Before long, Cody ended up starring as himself in Buntline’s play. Soon after, he started his own theatrical troop. It wasn’t until 1883 when Cody first got his idea for a Wild West show. That same year, he launched Buffalo Bill’s Wild West show in Omaha, Nebraska. With his Wild West show in hand, nobody could deny Buffalo Bill’s fame. “At the turn of the twentieth century, William F. Cody was known as ‘the greatest showman on the face of the earth’”. Cody had full domination of the Wild West show business.
Out of all of his fame-bearing titles, William F. Cody is most celebrated for being the inventor of the Wild West show. His crown title would be impresario, or manager or producer of Buffalo Bill’s Wild West show. His motivation to produce the show was to preserve the western way of life that he grew up with and loved. Driven by his ambition to keep this way of life from disappearing, Cody turned his “real life adventure into the first and greatest outdoor western show”. Cody did not want to see his way of life vanish without remembrance. Consequently, Cody became the first real Westerner to cash in on the western myth, which others had been writing literature, dime novels, and plays about for some time.
In creating the Wild West show, Cody also created the myth of the adventuresome, exciting, and outright wild western frontier. Cody helped pitch-in to give the West its image as we see it today. The legend he fathered became a permanent part in America’s history and is still present today. He also was the first to establish the format and content of Wild West shows.
The shows consisted of reenactments of history combined with displays of showmanship, sharp-shooting, hunts, racing, or rodeo style events. Each show was 3–4 hours long and attracted crowds of thousands of people daily. The show began with a parade on horseback. The parade was a major ordeal, an affair that involved huge public crowds and many performers, including the Congress of Rough Riders. The Congress of Rough Riders was composed of marksman from around the world, including the future President Theodore Roosevelt, who marched through the parade on horseback.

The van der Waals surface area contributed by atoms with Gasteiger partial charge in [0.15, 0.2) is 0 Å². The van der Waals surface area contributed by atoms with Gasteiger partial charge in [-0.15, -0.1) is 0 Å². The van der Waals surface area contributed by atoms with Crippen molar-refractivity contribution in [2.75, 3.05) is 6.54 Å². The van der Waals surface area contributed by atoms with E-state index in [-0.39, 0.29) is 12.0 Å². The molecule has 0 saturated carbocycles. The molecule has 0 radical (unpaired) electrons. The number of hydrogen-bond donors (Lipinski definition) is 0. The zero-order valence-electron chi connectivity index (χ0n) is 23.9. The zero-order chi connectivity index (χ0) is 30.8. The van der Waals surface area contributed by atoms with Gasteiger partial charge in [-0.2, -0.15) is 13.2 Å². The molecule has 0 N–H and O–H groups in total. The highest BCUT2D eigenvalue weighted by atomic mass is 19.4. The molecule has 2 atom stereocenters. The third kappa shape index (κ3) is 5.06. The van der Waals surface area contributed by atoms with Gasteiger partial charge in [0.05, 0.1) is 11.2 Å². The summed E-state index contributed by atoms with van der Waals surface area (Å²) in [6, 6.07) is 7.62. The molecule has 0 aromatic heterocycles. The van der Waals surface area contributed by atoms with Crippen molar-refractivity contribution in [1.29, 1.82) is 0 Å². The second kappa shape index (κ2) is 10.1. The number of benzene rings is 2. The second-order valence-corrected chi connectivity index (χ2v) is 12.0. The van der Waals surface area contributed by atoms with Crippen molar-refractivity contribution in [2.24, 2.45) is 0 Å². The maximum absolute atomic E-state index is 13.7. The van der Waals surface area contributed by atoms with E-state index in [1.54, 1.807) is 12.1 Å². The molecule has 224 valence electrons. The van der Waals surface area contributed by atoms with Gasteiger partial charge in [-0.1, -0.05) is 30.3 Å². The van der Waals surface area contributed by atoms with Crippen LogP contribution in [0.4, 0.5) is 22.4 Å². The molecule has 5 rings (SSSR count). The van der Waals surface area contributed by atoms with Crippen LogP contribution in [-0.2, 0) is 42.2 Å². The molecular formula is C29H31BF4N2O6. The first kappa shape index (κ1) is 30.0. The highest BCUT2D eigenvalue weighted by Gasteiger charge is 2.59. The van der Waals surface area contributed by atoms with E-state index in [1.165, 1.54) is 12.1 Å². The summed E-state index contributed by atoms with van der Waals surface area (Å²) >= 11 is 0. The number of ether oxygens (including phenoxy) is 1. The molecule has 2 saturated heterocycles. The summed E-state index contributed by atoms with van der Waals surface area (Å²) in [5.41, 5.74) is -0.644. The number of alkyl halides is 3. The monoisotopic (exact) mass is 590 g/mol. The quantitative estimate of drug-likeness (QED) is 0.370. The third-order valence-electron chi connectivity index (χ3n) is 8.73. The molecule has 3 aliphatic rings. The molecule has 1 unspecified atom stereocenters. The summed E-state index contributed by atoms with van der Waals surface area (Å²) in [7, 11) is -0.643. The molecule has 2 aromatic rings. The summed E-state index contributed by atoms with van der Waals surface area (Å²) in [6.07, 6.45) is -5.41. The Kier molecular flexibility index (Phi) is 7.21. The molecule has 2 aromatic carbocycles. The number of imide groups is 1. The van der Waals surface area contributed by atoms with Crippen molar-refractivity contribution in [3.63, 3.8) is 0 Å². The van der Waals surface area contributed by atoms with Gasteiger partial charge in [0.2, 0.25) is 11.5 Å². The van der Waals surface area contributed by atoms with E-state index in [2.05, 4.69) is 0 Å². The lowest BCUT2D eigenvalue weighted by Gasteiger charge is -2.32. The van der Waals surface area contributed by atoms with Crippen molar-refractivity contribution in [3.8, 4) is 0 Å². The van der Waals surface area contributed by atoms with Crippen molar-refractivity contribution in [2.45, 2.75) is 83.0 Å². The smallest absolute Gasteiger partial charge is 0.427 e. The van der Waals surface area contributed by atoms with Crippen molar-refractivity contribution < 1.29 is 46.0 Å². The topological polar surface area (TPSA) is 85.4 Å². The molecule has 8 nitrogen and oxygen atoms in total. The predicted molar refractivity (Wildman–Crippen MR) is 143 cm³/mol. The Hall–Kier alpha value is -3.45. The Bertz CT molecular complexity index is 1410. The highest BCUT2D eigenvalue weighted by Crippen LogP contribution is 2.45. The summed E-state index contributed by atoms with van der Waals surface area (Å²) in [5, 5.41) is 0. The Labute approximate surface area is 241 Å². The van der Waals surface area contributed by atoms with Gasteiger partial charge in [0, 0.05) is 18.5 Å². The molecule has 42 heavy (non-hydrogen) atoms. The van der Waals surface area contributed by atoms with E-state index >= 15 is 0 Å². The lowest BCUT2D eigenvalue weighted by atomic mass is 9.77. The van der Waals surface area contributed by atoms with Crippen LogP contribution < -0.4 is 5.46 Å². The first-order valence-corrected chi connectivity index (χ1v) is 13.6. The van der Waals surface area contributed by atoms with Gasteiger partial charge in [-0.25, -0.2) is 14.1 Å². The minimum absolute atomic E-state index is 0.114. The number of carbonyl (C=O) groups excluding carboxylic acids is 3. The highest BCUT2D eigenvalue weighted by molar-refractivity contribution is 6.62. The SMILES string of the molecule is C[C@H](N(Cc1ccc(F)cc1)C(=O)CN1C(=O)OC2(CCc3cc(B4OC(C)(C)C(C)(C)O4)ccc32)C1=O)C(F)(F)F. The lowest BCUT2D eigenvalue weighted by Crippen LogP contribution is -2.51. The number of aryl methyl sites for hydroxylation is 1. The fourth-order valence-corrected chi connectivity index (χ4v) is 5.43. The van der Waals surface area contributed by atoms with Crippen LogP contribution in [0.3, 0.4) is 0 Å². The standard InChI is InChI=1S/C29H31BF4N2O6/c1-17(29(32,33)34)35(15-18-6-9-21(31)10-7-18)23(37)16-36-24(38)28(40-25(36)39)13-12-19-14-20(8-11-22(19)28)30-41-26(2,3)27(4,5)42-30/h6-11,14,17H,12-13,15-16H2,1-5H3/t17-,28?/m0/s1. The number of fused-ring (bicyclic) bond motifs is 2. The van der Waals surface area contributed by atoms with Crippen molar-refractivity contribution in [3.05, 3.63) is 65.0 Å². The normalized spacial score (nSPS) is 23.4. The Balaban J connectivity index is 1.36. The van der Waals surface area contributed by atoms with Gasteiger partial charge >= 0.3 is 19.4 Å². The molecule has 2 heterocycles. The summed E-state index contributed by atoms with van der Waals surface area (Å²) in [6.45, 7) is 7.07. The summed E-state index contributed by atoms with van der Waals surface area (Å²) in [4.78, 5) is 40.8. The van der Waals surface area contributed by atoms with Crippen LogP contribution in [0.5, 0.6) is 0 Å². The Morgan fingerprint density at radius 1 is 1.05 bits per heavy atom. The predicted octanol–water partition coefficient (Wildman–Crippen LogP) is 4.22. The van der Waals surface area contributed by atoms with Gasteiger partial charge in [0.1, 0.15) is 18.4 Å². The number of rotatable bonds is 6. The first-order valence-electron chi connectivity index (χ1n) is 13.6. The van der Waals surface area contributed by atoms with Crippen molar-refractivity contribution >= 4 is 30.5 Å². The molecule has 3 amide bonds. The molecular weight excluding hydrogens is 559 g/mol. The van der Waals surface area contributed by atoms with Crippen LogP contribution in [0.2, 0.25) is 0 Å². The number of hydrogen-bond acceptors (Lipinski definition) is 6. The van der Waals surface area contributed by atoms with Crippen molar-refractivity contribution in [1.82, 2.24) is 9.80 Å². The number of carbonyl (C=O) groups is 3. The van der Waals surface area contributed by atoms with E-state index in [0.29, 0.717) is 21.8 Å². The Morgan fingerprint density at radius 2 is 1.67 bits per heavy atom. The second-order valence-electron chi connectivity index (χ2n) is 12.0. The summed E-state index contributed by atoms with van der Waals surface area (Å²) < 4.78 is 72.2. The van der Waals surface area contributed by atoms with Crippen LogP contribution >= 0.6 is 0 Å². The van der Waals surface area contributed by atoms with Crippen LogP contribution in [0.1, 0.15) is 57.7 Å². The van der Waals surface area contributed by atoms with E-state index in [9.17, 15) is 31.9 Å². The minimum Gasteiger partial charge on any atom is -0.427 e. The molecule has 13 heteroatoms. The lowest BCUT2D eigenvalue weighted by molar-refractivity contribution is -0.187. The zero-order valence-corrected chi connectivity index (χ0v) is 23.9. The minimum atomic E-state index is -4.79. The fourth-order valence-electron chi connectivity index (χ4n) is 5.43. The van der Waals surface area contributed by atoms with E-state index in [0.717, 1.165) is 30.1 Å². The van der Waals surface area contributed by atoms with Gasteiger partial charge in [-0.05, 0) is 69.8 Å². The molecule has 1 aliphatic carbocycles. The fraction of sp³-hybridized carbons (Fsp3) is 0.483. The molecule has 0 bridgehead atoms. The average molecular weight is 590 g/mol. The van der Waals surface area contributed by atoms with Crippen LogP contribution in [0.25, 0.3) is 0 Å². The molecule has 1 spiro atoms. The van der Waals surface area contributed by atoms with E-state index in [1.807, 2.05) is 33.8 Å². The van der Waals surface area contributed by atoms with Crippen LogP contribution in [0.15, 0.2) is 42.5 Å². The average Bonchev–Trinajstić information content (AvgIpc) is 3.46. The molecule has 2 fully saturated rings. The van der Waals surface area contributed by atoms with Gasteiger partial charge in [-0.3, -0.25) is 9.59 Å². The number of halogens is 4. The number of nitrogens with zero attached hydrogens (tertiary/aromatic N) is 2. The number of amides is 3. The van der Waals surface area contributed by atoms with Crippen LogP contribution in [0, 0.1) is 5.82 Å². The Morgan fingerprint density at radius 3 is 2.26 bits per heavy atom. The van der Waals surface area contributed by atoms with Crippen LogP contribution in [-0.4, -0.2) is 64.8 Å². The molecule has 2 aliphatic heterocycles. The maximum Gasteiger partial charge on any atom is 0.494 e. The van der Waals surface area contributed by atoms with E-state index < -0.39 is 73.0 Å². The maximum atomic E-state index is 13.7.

Among the composition of the show were “historical” scenes. “The exact scenes changed over time, but were either portrayed as a ‘typical’ event such as the early settlers defending a homestead, a wagon train crossing the plains, or a more specific event such as the Battle of the Little Bighorn”. In both types of events, Buffalo Bill used his poetic license to both glorify himself or others while heightening the villainous mischievousness of the “bad guys” (outlaws or Indians) and to embellish each situation for theatrical enhancement. “Typical” events included acts known as Bison Hunt, Train Robbery, Indian War Battle Reenactment, and the usual grand finale of the show, Attack on the Burning Cabin, in which Indians attacked a settler’s cabin and were repulsed by Buffalo Bill, cowboys, and Mexicans.
A more specific historical event in the show might have been a reenactment of the Battle of Little Bighorn also known as “Custer’s Last Stand”. This event was made into a famous act performed in the show, with Buck Taylor starring as General George Armstrong Custer. In this battle, Custer and all men under his direct command were killed. After Custer is dead, Buffalo Bill rides in, the hero, but he is too late. He avenges Custer by killing and scalping Yellow Hair (also called Yellowhand) which he called the “first scalp for Custer”. This reenactment is exciting for the audience and also stresses Buffalo Bill’s importance, as it suggests that were he to ride in on time, Custer and his men may have been saved.
Shooting competitions and displays of marksmanship were commonly a part of the program. Great feats of skill were shown off using rifles, shot guns, and revolvers. Most people in the show were all good marksmen but many were experts. Buffalo Bill himself was an excellent marksman. It was said that nobody could top him shooting a rifle off the back of a moving horse. Other star shooters were Annie Oakley, Lillian Smith, and Seth Clover.